Ever wondered why those lines and dark circles won’t disappear?
Genetics determine the thickness of the skin, and how well your microcirculation functions. For example, the thinner the skin under the eye, the more visible the micro-vessels are under the skin, leading to more noticeable dark circles. A predisposition to poor lymphatic circulation could also mean that fat residues and toxins remain under the eye area, resulting in persistent eye bags and dark circles, regardless of sleep and diet.
Early mornings, late nights, constant use of phones and computers, exposure to pollution, long hours in air conditioning. All of these factors inflame and damage blood vessels under the eye, which result in the appearance of dark circles and eye puffiness. Dehydrated, tired skin also tends to mark more visibly, emphasizing early lines and wrinkles.
Glyaction is known as the process in which digested glucose attach to proteins such as collagen and form new molecules called advanced glycation end products (AGEPs). AGEPs degrade collagen and elastin, causing them to harden and lose elasticity which translates to thinner skin with reduced firmness. Glycation also causes damage to micro-vessels, which cause dark pigmentations to appear the under-eye area. This results in the appearance of sagging eyelids and fine lines on top of age-related eye puffiness and dark circles.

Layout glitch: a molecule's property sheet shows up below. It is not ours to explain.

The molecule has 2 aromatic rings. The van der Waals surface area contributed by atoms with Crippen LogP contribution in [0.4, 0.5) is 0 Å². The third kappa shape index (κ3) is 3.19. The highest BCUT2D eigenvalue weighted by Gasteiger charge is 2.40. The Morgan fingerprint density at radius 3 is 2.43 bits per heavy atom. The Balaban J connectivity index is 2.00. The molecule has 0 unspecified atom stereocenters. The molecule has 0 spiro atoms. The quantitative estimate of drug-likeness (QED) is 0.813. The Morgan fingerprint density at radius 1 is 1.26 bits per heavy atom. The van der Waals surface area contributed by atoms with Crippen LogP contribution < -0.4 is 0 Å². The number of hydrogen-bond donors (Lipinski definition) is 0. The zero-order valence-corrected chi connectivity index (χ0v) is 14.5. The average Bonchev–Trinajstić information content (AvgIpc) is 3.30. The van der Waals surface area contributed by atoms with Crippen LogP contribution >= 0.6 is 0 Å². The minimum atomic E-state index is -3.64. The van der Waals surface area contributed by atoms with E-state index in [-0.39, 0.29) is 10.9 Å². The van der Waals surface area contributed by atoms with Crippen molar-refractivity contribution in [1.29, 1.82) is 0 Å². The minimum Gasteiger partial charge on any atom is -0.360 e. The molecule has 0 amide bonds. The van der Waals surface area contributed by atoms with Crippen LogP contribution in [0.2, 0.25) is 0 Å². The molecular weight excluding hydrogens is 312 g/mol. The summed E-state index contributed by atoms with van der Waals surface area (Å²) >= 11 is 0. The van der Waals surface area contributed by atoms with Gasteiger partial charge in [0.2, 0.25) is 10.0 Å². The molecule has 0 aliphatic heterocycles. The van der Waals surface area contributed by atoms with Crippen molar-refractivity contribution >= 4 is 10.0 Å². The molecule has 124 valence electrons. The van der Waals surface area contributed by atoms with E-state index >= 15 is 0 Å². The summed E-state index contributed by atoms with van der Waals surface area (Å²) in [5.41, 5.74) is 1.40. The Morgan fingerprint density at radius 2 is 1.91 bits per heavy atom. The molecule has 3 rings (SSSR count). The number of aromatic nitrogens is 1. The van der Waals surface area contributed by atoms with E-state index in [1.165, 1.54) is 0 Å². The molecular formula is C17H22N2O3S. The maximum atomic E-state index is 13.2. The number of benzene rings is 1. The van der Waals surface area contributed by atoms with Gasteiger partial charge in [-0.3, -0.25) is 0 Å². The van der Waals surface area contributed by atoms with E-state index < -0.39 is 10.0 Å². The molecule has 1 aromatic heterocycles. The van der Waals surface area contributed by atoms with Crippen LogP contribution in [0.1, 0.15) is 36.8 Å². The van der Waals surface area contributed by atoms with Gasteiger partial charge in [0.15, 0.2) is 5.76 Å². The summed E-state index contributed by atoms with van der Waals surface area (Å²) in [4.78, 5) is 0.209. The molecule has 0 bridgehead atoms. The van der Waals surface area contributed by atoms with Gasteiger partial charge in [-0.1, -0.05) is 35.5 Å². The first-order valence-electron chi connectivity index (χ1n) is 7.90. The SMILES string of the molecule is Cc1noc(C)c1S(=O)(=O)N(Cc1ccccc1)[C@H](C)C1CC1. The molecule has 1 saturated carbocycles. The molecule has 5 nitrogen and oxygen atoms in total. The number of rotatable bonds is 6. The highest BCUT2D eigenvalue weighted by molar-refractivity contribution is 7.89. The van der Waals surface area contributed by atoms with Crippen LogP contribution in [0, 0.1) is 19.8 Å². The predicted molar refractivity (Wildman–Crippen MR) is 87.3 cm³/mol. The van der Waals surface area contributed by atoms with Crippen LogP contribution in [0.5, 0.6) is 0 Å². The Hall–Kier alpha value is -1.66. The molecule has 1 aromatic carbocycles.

Understanding the key causes of changes to our eye contour is part one of our Eye series. Over the next two weeks, we’ll be sharing on the ingredients used in our Eye serum to help address our eye concerns. As always, please reach out to use at [email protected] if you have any questions.
Updated April 5, 2019